When: Circa 1988   These gents liked to describe themselves as “trashy Victorian glam,” although by this point in their lives they seem to have downsized to “trashy glam,” or, indeed, simply “trashy.”  Best of all, they are clearly desperate for someone to put those hairdos out of their misery. Some Hair Club for Men clients and presidents would kill for cranial shrubberies that lush — we suspect the tops of Britny Fox’s collective heads are what Donald Trump sees in his dreams at night — and yet these guys seem so miserable. Probably because their coifs weighed50 pounds and, let’s be honest, may have smelled like wet dog once the witching hour hit. Photo: Krasner/Trebitz
When: The date on this file photo is ambiguous, but knowing that Megadeth was founded in 1983 and using our best anthropological judgment vis-à-vis those shorts, we’re pegging it as late eighties. Dave Mustaine — the Goldilocks in the middle up there; seriously, every girl in the world wanted that hair — founded Megadeth when he was booted from Metallica for drinking too much and acting too crazy (just let that sink in for a second). But for a band with such a rough-and-tumble start and such a threatening name, somehow they mostly look like they’re plotting to harass you into letting them do some of your yardwork. Photo: Mick Hutson
When: 1989   We believe this photo was taken during Cinderella’s Long Cold Winter tour, during which lead singer Tom Keifer was lowered onto the stage while playing a white piano and singing the band’s power ballad hit “Don’t Know What You’ve Got (Til It’s Gone).” We imagine that sentiment also eventually applied to his hairline. And we can’t decide who we want to play guitarist Jeff LaBar (in the hat, who never met a piece of silver he didn’t want to wear) in the movie: Robert Downey Jr. or Kelly Clarkson. Photo: Ebet Roberts/Ebet Roberts
When: 1987   We can hear SNL’s Stefon now: “Nostalgia’s hottest band is: Whitesnake. It. Has. Everything: chest hair, hair hair, BeDazzling, boots with jowls, spiral perms, front wedgies, paisley, and acid-washing … you know, that thing where glam rockers fall into the ladies’ section at Guess? Jeans and get drugged by a she-beast dressed as Tiffany.” Photo: Time & Life Pictures/Time & Life Pictures
When: 1990   Would you ever expect such classy tuxedos from the men who brought you “Cherry Pie”? If only Warrant had known that the American Music Awards would one day be defunct, maybe they wouldn’t have tried so endearingly hard to quell their inner rock beasts. At least they kept things appropriately glam by accessorizing with that black eye on Jani Lane, and of course all those feathered bangs. How many combs died in the effort to attain such majestic levels of back-combing? Photo: Ron Galella, Ltd./1990 Ron Galella, Ltd.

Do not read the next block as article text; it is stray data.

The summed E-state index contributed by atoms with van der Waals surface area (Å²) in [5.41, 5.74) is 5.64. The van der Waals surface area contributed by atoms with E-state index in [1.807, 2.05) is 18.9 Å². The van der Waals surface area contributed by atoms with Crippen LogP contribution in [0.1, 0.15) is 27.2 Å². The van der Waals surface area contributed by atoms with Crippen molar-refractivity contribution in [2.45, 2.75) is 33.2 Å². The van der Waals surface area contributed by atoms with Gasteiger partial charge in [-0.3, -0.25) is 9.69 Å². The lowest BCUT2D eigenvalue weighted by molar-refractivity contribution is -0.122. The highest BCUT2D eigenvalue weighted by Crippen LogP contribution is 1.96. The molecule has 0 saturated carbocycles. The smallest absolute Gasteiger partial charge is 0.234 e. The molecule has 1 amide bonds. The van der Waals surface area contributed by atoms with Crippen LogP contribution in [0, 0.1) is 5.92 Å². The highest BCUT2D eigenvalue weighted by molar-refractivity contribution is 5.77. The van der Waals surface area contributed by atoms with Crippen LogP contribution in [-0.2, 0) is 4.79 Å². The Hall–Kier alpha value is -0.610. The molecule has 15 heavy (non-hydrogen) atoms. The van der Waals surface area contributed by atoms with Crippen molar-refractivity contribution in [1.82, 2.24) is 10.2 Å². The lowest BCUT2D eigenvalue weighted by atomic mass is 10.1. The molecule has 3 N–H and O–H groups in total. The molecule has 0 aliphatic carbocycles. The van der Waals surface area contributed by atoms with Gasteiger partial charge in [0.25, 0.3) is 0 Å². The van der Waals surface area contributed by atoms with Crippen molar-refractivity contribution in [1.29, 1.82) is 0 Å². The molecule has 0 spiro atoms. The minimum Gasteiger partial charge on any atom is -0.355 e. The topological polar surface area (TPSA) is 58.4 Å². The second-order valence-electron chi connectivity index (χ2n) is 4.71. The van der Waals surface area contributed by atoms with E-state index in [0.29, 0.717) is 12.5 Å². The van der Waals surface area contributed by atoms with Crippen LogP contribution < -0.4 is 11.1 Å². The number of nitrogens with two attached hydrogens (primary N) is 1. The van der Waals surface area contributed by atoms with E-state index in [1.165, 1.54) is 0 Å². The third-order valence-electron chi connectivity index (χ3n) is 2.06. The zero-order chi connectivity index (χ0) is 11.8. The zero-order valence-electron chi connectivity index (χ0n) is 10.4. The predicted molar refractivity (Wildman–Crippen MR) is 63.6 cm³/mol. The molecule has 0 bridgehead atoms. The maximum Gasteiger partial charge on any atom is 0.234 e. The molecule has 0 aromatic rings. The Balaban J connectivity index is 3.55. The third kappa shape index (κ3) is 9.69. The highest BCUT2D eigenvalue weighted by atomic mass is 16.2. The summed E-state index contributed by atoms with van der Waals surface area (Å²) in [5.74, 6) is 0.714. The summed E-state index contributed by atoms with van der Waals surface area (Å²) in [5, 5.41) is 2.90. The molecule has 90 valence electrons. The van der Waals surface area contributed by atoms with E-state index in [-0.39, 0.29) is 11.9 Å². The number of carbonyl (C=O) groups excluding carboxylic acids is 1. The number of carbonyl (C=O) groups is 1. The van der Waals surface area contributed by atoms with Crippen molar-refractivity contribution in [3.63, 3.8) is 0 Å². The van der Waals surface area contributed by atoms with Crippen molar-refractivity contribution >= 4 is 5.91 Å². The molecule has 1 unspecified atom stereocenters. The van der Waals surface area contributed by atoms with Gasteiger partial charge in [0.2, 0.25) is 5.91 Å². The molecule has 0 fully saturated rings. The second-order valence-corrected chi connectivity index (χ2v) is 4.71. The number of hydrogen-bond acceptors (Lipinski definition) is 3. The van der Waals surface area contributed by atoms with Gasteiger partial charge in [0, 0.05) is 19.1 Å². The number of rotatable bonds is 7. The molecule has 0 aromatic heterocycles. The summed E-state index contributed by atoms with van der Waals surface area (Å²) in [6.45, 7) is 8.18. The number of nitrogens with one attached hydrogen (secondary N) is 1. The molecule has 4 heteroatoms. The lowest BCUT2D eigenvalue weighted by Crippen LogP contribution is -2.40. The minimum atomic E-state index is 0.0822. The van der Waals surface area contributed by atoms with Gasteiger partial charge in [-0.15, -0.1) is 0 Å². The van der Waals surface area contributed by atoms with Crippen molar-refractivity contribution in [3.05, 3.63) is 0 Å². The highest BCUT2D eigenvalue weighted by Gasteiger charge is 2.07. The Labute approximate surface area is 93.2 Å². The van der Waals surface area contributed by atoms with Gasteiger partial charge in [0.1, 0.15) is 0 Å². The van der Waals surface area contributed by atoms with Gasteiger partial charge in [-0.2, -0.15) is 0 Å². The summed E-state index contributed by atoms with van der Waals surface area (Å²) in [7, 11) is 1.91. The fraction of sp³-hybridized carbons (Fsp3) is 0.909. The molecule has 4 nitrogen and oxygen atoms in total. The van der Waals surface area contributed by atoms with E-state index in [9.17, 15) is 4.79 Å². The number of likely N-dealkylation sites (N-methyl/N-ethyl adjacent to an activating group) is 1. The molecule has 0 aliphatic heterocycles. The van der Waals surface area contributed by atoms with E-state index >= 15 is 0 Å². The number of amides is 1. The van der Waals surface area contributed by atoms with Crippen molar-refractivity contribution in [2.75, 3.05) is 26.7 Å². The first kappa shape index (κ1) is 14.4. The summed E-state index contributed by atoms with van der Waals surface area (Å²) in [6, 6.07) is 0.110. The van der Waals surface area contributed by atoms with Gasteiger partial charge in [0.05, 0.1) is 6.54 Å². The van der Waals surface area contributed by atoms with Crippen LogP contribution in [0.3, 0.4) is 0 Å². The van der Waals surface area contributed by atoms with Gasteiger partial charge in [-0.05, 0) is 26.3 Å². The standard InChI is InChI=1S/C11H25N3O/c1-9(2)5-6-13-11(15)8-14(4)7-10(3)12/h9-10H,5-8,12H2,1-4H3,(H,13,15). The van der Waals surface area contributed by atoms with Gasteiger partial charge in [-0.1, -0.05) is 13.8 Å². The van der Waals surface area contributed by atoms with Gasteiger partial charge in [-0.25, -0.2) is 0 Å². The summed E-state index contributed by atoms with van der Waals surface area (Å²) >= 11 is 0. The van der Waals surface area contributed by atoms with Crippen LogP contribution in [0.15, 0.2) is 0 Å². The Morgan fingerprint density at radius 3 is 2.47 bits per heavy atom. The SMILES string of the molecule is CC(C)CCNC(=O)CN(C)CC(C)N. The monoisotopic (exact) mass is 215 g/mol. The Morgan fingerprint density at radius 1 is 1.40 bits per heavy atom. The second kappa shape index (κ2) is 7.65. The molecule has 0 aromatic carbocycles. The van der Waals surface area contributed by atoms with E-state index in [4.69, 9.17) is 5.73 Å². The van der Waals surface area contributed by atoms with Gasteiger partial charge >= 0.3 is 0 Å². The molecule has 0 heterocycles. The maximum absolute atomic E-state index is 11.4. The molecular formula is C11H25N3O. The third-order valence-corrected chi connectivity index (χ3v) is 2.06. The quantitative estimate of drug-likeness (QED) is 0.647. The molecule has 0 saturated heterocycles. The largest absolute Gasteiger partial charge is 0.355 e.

When: 1984   They may not represent the metal, but clearly they brought the hair. Do you even remember when Bon Jovi looked like this? We don’t. Which is probably just the way they like it, given that at least three of them appear to be Thunderdome refugees clad in hats made of electrocuted Muppets. Photo: Ebet Roberts
When: The eighties, before David Lee Roth (pictured) left the band   Though Eddie Van Halen’s guitar-god credentials elevated them above the usual hair-band fray, we lump them in if for no other reason than this photograph. It almost speaks for itself, and what it’s saying is, “Tigger may have met a violent end.” Photo: Kevin Mazur/2010 Kevin Mazur
When: No date on the photo, but Winger was tardy to the glam-rock party, forming in 1988.    By this late stage, Winger and his/its ilk felt more like pretenders to danger than actual bad dudes with hard-party attitudes. So they’d wear pants that look like a graffiti’d warning about venereal diseases, but really, all they actually wanted to do was buy some bangin’ high-tops and lift weights and keep their teeth white.
When: Circa 1992   This picture was taken as Nirvana was ascendant, and teens and bands were more into flannel, Doc Martens, and soul patches than Aqua Net and guyliner. So while the Skid Rowans hair looks more like a Pantene ad than most in their genre, we do have to tip our hats — or pelvises, probably — to Sebastian Bach for trying valiantly to carry the glam-rock torch with those lace-up pants. One word, sir: sunscreen. Photo: Paul Natkin/2003 Getty Images
When: Circa 1989   What: Okay, technically, Vixen is made up of actual women, and not just fancy men — kind of like Whitesnake mixed with Knots Landing. But they deserve props for taking back the night, or at least the airspace, and also for reminding us why all our own personal photos from this decade are hidden in a Tupperware box under the bed. We’d much rather relive these days through someone else’s bad leggings.   Photo: Bernd Muller/1989 Bernd Muller
The Fug Girls Look Back at ’80s Hair-Band Style